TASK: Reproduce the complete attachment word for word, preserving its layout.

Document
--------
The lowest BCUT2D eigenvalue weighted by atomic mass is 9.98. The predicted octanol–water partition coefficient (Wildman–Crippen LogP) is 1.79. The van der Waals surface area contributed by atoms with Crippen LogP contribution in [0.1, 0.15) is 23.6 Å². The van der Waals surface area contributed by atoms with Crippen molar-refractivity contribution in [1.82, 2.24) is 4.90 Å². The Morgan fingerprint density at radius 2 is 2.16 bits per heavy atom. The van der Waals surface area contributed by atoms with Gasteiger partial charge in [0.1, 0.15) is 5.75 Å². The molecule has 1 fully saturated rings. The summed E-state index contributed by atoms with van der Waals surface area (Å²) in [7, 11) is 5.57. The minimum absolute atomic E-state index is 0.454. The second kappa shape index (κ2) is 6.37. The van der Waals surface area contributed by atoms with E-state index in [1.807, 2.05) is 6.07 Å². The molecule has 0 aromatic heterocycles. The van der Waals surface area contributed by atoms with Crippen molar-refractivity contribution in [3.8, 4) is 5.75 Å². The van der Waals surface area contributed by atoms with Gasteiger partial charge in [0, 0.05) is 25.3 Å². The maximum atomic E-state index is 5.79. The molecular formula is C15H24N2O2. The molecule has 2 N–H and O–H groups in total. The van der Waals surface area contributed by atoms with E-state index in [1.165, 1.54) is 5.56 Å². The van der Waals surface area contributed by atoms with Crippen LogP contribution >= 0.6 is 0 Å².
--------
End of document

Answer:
The lowest BCUT2D eigenvalue weighted by atomic mass is 9.98. The predicted octanol–water partition coefficient (Wildman–Crippen LogP) is 1.79. The van der Waals surface area contributed by atoms with Crippen LogP contribution in [0.1, 0.15) is 23.6 Å². The van der Waals surface area contributed by atoms with Crippen molar-refractivity contribution in [1.82, 2.24) is 4.90 Å². The Morgan fingerprint density at radius 2 is 2.16 bits per heavy atom. The van der Waals surface area contributed by atoms with Gasteiger partial charge in [0.1, 0.15) is 5.75 Å². The molecule has 1 fully saturated rings. The summed E-state index contributed by atoms with van der Waals surface area (Å²) in [7, 11) is 5.57. The minimum absolute atomic E-state index is 0.454. The second kappa shape index (κ2) is 6.37. The van der Waals surface area contributed by atoms with E-state index in [1.807, 2.05) is 6.07 Å². The molecule has 0 aromatic heterocycles. The van der Waals surface area contributed by atoms with Crippen molar-refractivity contribution in [3.8, 4) is 5.75 Å². The van der Waals surface area contributed by atoms with Gasteiger partial charge in [0, 0.05) is 25.3 Å². The maximum atomic E-state index is 5.79. The molecular formula is C15H24N2O2. The molecule has 2 N–H and O–H groups in total. The van der Waals surface area contributed by atoms with E-state index in [1.165, 1.54) is 5.56 Å². The van der Waals surface area contributed by atoms with Crippen LogP contribution >= 0.6 is 0 Å².